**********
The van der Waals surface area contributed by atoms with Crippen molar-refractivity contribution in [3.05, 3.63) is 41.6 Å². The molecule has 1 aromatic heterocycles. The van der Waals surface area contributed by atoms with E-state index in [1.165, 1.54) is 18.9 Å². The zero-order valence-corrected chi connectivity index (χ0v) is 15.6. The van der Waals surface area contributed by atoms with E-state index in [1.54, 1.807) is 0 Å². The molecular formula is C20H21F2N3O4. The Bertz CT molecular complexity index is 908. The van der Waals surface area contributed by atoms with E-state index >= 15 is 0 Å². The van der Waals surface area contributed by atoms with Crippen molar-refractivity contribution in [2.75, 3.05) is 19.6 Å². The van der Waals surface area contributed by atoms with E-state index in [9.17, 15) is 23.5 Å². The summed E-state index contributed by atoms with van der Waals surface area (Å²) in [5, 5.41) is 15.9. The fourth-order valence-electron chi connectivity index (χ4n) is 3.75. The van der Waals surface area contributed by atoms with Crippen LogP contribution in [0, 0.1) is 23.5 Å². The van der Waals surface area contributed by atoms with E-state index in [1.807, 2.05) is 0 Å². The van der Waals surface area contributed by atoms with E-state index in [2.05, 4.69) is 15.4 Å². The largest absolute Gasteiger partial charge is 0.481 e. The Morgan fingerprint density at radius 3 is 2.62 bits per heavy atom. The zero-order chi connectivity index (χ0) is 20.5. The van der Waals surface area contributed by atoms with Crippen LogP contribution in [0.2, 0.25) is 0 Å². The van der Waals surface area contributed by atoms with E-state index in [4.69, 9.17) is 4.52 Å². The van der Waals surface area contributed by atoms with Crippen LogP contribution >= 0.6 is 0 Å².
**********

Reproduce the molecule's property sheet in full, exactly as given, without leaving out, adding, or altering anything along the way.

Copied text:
The van der Waals surface area contributed by atoms with Crippen molar-refractivity contribution in [3.05, 3.63) is 41.6 Å². The molecule has 1 aromatic heterocycles. The van der Waals surface area contributed by atoms with E-state index in [1.165, 1.54) is 18.9 Å². The zero-order valence-corrected chi connectivity index (χ0v) is 15.6. The van der Waals surface area contributed by atoms with E-state index in [1.54, 1.807) is 0 Å². The molecular formula is C20H21F2N3O4. The Bertz CT molecular complexity index is 908. The van der Waals surface area contributed by atoms with E-state index >= 15 is 0 Å². The van der Waals surface area contributed by atoms with Crippen molar-refractivity contribution in [2.75, 3.05) is 19.6 Å². The van der Waals surface area contributed by atoms with E-state index in [9.17, 15) is 23.5 Å². The summed E-state index contributed by atoms with van der Waals surface area (Å²) in [5, 5.41) is 15.9. The fourth-order valence-electron chi connectivity index (χ4n) is 3.75. The van der Waals surface area contributed by atoms with Crippen LogP contribution in [0, 0.1) is 23.5 Å². The van der Waals surface area contributed by atoms with E-state index in [1.807, 2.05) is 0 Å². The van der Waals surface area contributed by atoms with E-state index in [2.05, 4.69) is 15.4 Å². The largest absolute Gasteiger partial charge is 0.481 e. The Morgan fingerprint density at radius 3 is 2.62 bits per heavy atom. The zero-order chi connectivity index (χ0) is 20.5. The van der Waals surface area contributed by atoms with Crippen LogP contribution in [0.2, 0.25) is 0 Å². The van der Waals surface area contributed by atoms with E-state index in [4.69, 9.17) is 4.52 Å². The van der Waals surface area contributed by atoms with Crippen LogP contribution >= 0.6 is 0 Å².